Trust me: Polymet comment period was too short


What can you do in 90 days? You can grow your fingernails about a third of an inch in 90 days. In 90 days, the average American will drink 144 cups of coffee. And if you had the time to read 25 pages a day of dense technical material, you could read the entire Polymet Supplemental Draft Environmental Impact Statement, or SDEIS. You might just need that coffee.

Polymet Mining Corporation is planning to mine for copper, nickel and other precious minerals in an extensive wetland area at the headwaters of the St. Louis River.

When the SDEIS was released by the Minnesota Department of Natural Resources in December, 2013, the public was given 90 days to comment on the document. That time period resulted in two options, both relying on trust, and both bad:

  1. Don’t even try to read it yourself. Trust the state and federal agencies and their contractors to do the right thing.
  2. Let outside experts you trust have just 90 days to review complex materials seven years in the making.

Trust the agencies?

Incredibly, citizens who testified at the three public hearings in January had just five or six weeks to review the SDEIS and prepare their testimony. At the hearings, people who did refer to the SDEIS said things like:

  • “I haven’t read the whole thing but I did look at the executive summary.”
  • “I can’t understand this myself, but…”
  • “I trust the agencies that developed this.”

Trusting agencies short-circuits the public review process. The public needs to examine and review the functions of the government that represents its interests. Anyone who goes to a city council meeting or follows the action in Washington, DC understands this.

Trust the rushed outside experts?

When the SDEIS was released on December 7, 2013, Minnesota Environmental Partnership member groups quickly reviewed the document and determined, among other things, that the SDEIS was overly long, unnecessarily multifaceted, and not written by or for laypersons. Groups quickly determined that critical information wasn’t even in the document but in hard to obtain supporting documents.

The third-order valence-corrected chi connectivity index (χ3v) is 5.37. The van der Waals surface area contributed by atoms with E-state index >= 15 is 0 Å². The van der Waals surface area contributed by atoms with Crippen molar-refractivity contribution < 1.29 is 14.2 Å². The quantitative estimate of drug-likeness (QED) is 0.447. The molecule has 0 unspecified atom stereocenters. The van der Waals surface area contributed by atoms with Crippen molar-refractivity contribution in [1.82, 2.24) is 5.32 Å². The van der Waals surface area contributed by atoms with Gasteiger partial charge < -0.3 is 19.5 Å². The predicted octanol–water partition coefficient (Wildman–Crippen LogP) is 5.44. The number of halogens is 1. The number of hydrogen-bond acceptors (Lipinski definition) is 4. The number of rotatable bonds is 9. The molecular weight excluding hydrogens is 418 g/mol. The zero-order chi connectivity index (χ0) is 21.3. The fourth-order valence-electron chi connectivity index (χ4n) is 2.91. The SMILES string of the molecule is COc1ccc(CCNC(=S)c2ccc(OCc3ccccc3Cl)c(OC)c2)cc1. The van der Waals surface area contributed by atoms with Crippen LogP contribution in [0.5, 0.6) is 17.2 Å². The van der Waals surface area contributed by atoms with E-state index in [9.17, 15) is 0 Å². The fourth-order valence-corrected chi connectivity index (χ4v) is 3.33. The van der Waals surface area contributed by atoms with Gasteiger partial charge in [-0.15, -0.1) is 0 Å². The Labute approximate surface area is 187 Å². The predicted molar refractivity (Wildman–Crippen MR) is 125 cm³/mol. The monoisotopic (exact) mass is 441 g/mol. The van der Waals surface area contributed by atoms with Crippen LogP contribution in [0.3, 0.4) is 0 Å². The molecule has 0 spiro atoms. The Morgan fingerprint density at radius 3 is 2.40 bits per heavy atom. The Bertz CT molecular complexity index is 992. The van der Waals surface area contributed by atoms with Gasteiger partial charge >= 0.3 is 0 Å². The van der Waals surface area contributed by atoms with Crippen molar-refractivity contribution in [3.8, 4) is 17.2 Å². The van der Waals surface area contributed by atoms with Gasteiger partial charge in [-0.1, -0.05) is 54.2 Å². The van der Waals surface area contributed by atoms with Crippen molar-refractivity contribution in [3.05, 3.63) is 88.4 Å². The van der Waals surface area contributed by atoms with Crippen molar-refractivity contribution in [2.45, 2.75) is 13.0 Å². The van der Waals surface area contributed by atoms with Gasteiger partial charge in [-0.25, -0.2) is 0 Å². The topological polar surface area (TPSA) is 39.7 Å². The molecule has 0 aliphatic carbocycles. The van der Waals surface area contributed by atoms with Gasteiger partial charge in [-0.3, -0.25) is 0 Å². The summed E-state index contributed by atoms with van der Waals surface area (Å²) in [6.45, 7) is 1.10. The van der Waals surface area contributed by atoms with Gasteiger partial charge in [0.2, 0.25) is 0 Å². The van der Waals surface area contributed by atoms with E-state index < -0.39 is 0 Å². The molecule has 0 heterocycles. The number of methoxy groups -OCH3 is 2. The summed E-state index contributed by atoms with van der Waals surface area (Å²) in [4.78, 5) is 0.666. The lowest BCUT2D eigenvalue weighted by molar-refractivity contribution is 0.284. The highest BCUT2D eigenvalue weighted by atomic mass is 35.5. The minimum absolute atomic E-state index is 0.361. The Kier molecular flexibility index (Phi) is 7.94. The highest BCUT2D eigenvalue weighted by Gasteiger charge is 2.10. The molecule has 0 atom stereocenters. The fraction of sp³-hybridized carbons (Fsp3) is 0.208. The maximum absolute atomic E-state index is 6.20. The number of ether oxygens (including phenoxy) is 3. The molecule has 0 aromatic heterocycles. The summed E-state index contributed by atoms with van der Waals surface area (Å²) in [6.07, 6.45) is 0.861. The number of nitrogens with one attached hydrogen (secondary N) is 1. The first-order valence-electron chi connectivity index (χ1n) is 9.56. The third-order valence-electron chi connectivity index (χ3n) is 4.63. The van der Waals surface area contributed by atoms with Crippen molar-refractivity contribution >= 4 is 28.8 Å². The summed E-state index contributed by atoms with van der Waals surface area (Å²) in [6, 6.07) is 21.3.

During the course of the 90-day comment period, substantive issues with the Polymet SDEIS became apparent, each of which could have been addressed by a longer comment period. We learned that the water models in the document didn’t even match with current conditions on the ground, not to mention the mine area after it’s impacted. Researchers found that basic information on water balance, water chemistry, geological conditions of the mine site, and potential pollutants was missing.

Yes, 20,000 citizen comments have been submitted already. But the experts whom citizens are supposed to trust haven’t had enough time. A number of professional conservation organizations, despite having access to the preliminary documents and having extensive staff resources and contracted experts, will not be able to meet the deadline. Their detailed analysis has found flaws buried deeply in the SDEIS, and now there’s inadequate time to frame comments. These groups just need an additional 30 days to complete their comments. But the DNR has refused to extend the comment period.

The entire process has been inadequate. The public should not trust the result. And so, like the fruit of the poisoned tree, the Final Environmental Impact Statement will be inadequate. And an inadequate EIS means the project cannot continue to the next stage, environmental permitting.